Because antibiotics are best used sparingly and actually cure people, drug companies lack a business case to find new ones.
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We’ve known about the impending antibiotic-resistant bacterial apocalypse for years now, but despite increasing rates of drug-resistant super-strains of bugs like TB, E.Coli, and MRSA, and even the spectre of untreatable gonorrhea, we haven’t done much about it.
There are ways to fight the crisis—primarily by developing new antibiotics and using the ones we have more sensibly—but a report out today by the UK’s Royal Pharmaceutical Society highlights one major barrier to the first of those: There’s not much incentive for drug companies to discover new antibiotics. Except for, you know, maybe saving lives. But the world we live in runs on costs and profits, and until antibiotics are worth cold, hard cash, Big Pharma’s interest will be limited.
The RPS report states that the last new class of antibiotics was developed in 1987, and that incentive is low due to poor returns on investment.
Chief scientist Jayne Lawrence, who led the report, told me that there’s several reasons why such a useful drug with a potentially wide market is actually not necessarily financially attractive. First up, they’re pretty hard to develop. “The easy-to-find antibiotics have been discovered, basically, so to get to discover new antibiotics is quite hard work,” she said.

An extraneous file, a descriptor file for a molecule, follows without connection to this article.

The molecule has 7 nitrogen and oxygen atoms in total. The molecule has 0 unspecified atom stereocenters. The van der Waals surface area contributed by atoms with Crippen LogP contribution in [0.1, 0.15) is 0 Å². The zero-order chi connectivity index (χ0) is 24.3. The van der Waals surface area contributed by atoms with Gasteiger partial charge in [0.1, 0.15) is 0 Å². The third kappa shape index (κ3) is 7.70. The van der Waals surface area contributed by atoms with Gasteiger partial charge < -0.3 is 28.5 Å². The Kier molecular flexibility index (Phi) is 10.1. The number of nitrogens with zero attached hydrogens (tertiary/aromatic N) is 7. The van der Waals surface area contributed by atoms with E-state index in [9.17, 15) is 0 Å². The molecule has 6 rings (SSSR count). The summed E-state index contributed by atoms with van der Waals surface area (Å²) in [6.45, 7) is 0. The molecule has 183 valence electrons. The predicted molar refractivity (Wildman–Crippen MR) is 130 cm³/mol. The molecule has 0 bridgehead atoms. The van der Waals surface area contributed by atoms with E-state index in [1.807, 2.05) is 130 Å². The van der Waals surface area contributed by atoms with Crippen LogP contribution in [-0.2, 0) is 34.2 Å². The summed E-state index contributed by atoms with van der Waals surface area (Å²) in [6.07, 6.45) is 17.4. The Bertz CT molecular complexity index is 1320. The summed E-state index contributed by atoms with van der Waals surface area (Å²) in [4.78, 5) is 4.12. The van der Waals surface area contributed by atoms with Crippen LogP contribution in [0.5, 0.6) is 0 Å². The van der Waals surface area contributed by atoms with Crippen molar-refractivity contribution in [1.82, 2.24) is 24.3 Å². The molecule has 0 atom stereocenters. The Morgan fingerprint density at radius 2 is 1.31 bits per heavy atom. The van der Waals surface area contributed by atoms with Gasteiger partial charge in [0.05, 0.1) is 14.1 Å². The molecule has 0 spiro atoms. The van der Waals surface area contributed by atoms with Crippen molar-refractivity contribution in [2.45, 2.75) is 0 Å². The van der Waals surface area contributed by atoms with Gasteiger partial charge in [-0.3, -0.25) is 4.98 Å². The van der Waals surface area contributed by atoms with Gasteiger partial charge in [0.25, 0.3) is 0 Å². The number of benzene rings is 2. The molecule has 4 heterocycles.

With the low-hanging fruit already reaped, scientists are looking to find new drugs by researching naturally-occuring antibiotics found in nature and chemically altering them, or looking to bacteriophage—a virus that kills bacterial but not human cells—and immune-based therapies. But all that research takes a lot of time and money, with no promise of actually resulting in a profitable product. “If it were simple, I would be doing it and making a fortune.”
Then there’s the problem that in a lot of cases, antibiotics just work too well: They actually cure things. That means they’re only needed for a short time, so the amount sold is much lower than medicines taken to treat more chronic conditions. “The cost model is predicated on you selling a lot of your medicine to get paid for it,” said Lawrence. “And of course, if you treat your patients, it’s not the most financially viable drug to go for.”
In fact, the medical value of some antibiotics lies in not using them but keeping them in reserve so that when a bug is resistant to one type, we have others to fall back on. But that’s not an attractive prospect to drug companies relying on sales.
The RPS therefore proposes a shake-up in the current way medicines are funded, that helps reward companies in the development phase too so sales aren’t the be-all and end-all. They’re also encouraging people to work together so that profits, but also risks, are shared, and attempting to get universities involved in the research of new antibiotics.
There’s also a fundamental need to educate the public about the problem, especially when it comes to how we currently use antibiotics. Lawrence said many people still don’t finish a full course of antibiotics—which can make bacteria resistant to them.
And in case the exacerbating threat of antibiotic resistance isn’t enough to inspire widespread change, Lawrence warned that anti-virals and anti-fungals are also starting to become a problem.